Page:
An employer can enforce an arbitration clause in an employment contract that waives any appellate review, the 4th U.S. Circuit Court of Appeals has ruled in a matter of first impression.

The April 8 decision allows employers to put clear limits on protracted litigation of employment disputes, but in this case it was the employer who found the courthouse door closed when it objected to the outcome of arbitration.

The case highlights the need for careful consideration of employment contract language, according to one commentary.

The court’s published opinion from a unanimous three-judge panel is Beckley Oncology Assocs. Inc. v. Abumasmah (VLW 021-2-128).

Three-year tenure

Beckley Oncology Associates treats cancer patients at its office in Beckley, West Virginia, according to the court’s opinion. The practice hired oncologist Rami Abumasmah in 2012 and negotiated a two-year employment agreement drafted by BOA. The agreement provided that the parties would arbitrate any employment dispute.

The agreement said that the arbitrator’s decision “shall be final and conclusive and enforceable in any court of competent jurisdiction without any right of judicial review or appeal.” The agreement was to automatically renew for successive one-year terms and it included a provision for bonuses.

Abumasmah considered joining the partnership in 2014, but declined, remaining as an employee. Later that year he told BOA that he would depart for at least six months to care for his mother in Amman, Jordan. He left in June 2015. He said he did not expect compensation during his indefinite leave and offered to resign. The company sent him a separation agreement.

Abumasmah disagreed that a payment of $72,994 should be his entire incentive bonus due for 2014-15. He pointed to prior annual incentive bonuses of $141,000 and $242,000. BOA said he was not entitled to an incentive bonus for 2014-15.

Based on the contract formula for calculating his incentive bonus for the first two years of his employment, Abumasmah claimed he should have received a $328,070.57 bonus for his 2014-15 collections.

At arbitration, the parties clashed over the right formula to determine the final bonus. The arbitrator cited equitable principles of West Virginia law and awarded Abumasmah $167,030, representing 2.5% of the gross revenue he generated. The award was to prevent unjust enrichment of BOA and to compensate Abumasmah for the “extraordinary revenue” he produced in his third year of employment, the arbitrator said.

BOA asked a federal district judge to vacate the arbitration award, but the judge dismissed the complaint and confirmed the award. The judge said the clause prohibiting judicial review of the arbitration outcome was unenforceable, but he found no cause to overrule the award.

Appeal focused on waiver

On BOA’s appeal to the Fourth Circuit, the panel said the “threshold issue” is whether the agreement validly waived any right of appeal following the district court’s confirmation of the award. The issue was a matter of first impression in the Fourth Circuit, wrote Judge Albert Diaz for the panel, which also included Chief Judge Roger L. Gregory and Judge Robert B. King.

The panel looked to a 2005 ruling from the 10th U.S. Circuit Court of Appeals that held an appellate waiver enforceable.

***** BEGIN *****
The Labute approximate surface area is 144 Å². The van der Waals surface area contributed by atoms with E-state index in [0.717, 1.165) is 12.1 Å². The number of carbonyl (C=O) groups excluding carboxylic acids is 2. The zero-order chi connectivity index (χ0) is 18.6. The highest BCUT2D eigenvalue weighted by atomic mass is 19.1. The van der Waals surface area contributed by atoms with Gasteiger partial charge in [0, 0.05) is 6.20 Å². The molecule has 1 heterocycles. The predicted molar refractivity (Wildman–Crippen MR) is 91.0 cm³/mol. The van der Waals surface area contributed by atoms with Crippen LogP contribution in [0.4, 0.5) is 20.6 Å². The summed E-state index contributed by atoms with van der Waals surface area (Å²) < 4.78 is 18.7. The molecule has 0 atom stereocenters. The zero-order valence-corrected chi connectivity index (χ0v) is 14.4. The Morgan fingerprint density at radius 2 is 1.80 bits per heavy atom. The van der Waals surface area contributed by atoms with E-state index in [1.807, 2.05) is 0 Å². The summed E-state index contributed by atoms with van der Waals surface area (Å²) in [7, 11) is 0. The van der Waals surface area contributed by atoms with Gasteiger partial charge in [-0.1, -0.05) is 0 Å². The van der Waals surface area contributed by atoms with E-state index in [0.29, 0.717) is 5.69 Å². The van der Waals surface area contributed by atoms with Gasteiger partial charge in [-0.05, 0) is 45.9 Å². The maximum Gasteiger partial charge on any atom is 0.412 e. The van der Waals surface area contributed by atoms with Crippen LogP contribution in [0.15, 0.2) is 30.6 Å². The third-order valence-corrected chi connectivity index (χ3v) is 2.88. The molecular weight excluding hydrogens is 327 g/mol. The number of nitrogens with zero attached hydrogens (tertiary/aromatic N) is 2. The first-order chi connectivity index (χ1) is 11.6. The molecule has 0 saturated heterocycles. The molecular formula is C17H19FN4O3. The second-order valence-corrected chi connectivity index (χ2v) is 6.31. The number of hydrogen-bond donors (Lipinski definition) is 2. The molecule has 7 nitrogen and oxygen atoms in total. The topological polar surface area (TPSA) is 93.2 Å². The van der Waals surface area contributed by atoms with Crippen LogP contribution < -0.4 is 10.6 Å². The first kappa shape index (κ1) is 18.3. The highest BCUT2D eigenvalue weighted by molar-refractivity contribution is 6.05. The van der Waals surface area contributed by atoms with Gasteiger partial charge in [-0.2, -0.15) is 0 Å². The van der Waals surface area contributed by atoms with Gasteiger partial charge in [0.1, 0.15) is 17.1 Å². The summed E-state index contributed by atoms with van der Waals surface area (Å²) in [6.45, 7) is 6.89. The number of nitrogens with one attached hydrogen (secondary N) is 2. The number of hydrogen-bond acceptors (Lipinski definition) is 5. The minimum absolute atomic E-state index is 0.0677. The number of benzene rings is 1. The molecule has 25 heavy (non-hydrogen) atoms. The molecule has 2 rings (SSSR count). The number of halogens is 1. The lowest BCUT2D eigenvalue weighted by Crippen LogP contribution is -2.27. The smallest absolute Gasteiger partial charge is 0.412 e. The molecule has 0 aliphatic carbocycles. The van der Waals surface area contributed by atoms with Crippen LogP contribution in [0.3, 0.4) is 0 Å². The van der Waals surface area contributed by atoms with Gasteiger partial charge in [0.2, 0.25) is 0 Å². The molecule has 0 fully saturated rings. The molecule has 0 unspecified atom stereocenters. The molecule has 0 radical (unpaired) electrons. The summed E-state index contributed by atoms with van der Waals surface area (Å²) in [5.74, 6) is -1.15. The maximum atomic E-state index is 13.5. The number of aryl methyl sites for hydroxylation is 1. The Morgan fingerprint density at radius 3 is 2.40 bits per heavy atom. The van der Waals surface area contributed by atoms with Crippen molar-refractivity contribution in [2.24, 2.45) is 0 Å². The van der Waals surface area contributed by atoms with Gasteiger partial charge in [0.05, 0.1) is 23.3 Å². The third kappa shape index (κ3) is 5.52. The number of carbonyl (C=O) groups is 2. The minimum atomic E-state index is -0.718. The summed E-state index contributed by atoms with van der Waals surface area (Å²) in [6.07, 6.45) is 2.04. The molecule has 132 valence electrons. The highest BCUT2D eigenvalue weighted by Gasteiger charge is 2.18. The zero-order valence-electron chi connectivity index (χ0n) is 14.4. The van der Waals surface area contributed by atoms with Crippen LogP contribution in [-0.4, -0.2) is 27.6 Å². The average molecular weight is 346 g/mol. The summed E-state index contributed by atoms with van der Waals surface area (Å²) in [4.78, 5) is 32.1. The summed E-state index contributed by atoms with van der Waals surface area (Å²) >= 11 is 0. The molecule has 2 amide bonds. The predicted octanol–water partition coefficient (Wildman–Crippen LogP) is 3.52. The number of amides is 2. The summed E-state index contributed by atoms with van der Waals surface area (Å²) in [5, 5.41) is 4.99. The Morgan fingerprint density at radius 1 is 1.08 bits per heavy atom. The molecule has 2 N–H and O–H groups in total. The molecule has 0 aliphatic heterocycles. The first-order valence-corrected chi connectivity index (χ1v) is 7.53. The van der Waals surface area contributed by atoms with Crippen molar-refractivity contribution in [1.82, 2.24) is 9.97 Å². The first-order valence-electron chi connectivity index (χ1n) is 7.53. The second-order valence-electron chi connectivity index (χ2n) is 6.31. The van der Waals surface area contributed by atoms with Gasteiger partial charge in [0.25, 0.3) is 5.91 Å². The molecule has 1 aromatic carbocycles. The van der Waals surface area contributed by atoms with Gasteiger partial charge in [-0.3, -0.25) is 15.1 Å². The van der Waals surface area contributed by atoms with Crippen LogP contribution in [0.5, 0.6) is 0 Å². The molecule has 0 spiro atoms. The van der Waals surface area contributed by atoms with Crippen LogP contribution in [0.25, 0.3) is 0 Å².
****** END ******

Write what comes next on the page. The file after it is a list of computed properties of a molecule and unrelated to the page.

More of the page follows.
“We agree with our sister circuit,” Diaz wrote.

The 10th Circuit reasoned that appeal waivers are consistent with the fundamental policy of the Federal Arbitration Act – to cut litigation costs by providing a “more efficient forum.”

The Fourth Circuit panel analogized the concept to criminal plea agreements, “where the stakes, namely years of lost liberty, are far higher than the monetary award at issue here.”

Review constrained

The panel said the landscape for arbitration review already is closely bound by the court’s prior interpretation of arbitration cases. The district courts’ job is “to determine only whether the arbitrator did his job – not whether he did it well, correctly, or reasonably, but simply whether he did it,” the court said, quoting a 2020 decision.

“Thus a contract provision purporting to bar a district or circuit court from reviewing an arbitrator’s decision on the merits is essentially meaningless, since the FAA forecloses all but the most limited review,” Diaz wrote for the panel.

“It may be that the parties can’t waive all judicial review of an arbitrator’s decision. But because the employment agreement contains a severability clause, and because unenforceable provisions in arbitration clauses are severable if they don’t go to the essence of the contract, we need not invalidate the appeal waiver,” the court said.

The court endorsed the sentiments of another 2021 Fourth Circuit panel lamenting that “[t]his genre of almost-reflexive appeal of arbitration awards seems to be an increasingly common course, leading to arbitration no longer being treated as an alternative to litigation, but as its precursor.”

“The reflexive appeal of an arbitration award is all the more lamentable when the parties have expressly waived that right,” the BOA panel concluded, dismissing the appeal.

BOA was represented by Justin M. Harrison of Charleston, West Virginia. Abumasmah was represented by Omar Dirar Ahmad of Huntington, West Virginia.

The language of arbitration agreements has taken on new importance in Virginia with “groundbreaking” new laws passed last year creating new employment rights to be litigated in state courts, according to an essay posted by lawyers with Reed Smith LLP.

“Given the recent wave of new employment laws and the Fourth Circuit’s decision, Virginia employers should carefully consider implementing arbitration agreements for their employees with an appellate waiver,” wrote attorneys Betty S.W. Graumlich and Mark J. Passero.